Do vehicles damage pavements. Err… yes they do big time

26 Mar

Some time back I reported about the huge cost of repairing pavements around the country (some £234m per year across the country). Since then I have been spending some time paying attention to the patterns of damage to pavements to see where the damage is and if it can be attributed to vehicles. The answer is very clear, the damage is coming from vehicles, particularly from heavy vehicles. Strangely this is the only class of vehicles which is specifically allowed to park on the pavement to load/unload. Paved pavements are particularly vulnerable.

This first photo shows a totally destroyed pavement on a local industrial estate that I visited recently. Notice the new asphalt pavement on the other side of the road.

Totally destroyed pavement

Here is another view. There are only two intact paving slabs on the entire path and these are around the base of the lamp post. I suggest that vehicles are avoiding that section of pavement.

Another view. The paving slabs next to lamp post are in good condition

And then I spotted this entrance across a pavement that was generally in very good condition. Notice the broken slabs just where a vehicle’s wheels would be putting pressure.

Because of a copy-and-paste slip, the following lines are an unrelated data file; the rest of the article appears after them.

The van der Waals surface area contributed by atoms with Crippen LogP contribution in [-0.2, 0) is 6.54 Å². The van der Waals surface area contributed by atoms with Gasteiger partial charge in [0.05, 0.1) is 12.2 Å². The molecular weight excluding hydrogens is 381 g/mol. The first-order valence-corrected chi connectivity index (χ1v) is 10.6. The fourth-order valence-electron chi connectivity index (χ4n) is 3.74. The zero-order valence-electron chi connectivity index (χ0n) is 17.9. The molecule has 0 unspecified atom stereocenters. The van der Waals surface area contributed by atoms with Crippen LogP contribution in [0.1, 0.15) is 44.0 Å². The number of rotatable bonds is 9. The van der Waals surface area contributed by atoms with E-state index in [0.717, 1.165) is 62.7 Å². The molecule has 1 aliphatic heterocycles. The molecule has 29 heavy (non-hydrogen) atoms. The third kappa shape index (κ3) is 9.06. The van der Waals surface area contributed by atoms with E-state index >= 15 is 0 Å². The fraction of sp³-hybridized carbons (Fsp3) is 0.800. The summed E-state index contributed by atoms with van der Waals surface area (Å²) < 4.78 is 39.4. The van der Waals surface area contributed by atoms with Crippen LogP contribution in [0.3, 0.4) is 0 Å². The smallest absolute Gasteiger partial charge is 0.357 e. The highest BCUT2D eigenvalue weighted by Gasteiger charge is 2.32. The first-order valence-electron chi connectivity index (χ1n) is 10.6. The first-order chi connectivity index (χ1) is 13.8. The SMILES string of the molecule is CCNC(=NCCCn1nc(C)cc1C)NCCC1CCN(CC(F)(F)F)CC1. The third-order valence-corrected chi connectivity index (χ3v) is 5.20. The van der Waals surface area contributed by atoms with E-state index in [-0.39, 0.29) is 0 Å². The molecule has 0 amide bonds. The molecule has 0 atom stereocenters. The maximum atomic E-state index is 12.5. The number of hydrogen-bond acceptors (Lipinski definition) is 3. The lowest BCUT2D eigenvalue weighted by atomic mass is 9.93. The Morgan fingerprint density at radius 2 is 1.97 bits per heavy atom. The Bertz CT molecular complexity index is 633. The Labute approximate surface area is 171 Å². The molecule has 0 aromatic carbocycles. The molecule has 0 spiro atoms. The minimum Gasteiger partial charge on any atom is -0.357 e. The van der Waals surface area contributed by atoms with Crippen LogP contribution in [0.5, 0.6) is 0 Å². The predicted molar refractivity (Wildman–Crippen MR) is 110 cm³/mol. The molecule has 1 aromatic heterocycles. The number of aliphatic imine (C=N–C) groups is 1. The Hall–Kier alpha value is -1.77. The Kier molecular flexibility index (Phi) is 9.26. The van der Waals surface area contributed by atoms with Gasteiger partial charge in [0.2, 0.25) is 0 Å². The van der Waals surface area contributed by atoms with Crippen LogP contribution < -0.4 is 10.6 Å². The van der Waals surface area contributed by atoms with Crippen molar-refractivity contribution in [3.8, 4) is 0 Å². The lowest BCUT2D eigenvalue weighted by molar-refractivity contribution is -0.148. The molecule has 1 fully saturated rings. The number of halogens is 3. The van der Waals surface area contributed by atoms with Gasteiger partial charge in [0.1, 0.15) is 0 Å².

The pavement is only damaged where vehicles cross it

On my way home I spotted this a cement mixer lorry up on a pavement. This is actually completely legal; the 1980 Road Traffic Act gave vehicles over 7.5 tonne dispensation to park on the pavement to load and unload if this ‘could not have been satisfactorily performed if it had not been parked on the footway or verge’. (Section 19 and 20)

A heavy cement lorry up on the pavement

One Response to “Do vehicles damage pavements. Err… yes they do big time”

  1. Amoeba March 26, 2011 at 9:23 am #

    Perhaps the fine for parking on the pavement should cover the cost of enforcement and the appropriate fraction of the true cost of reinstatement of paths and services, personal injury claims against the council, administration etc.

    I’m pretty sure that instead of council-tax payers subsidising pavement parking, if the costs were paid by those causing the problem, the problem would, to a large extent just go away.

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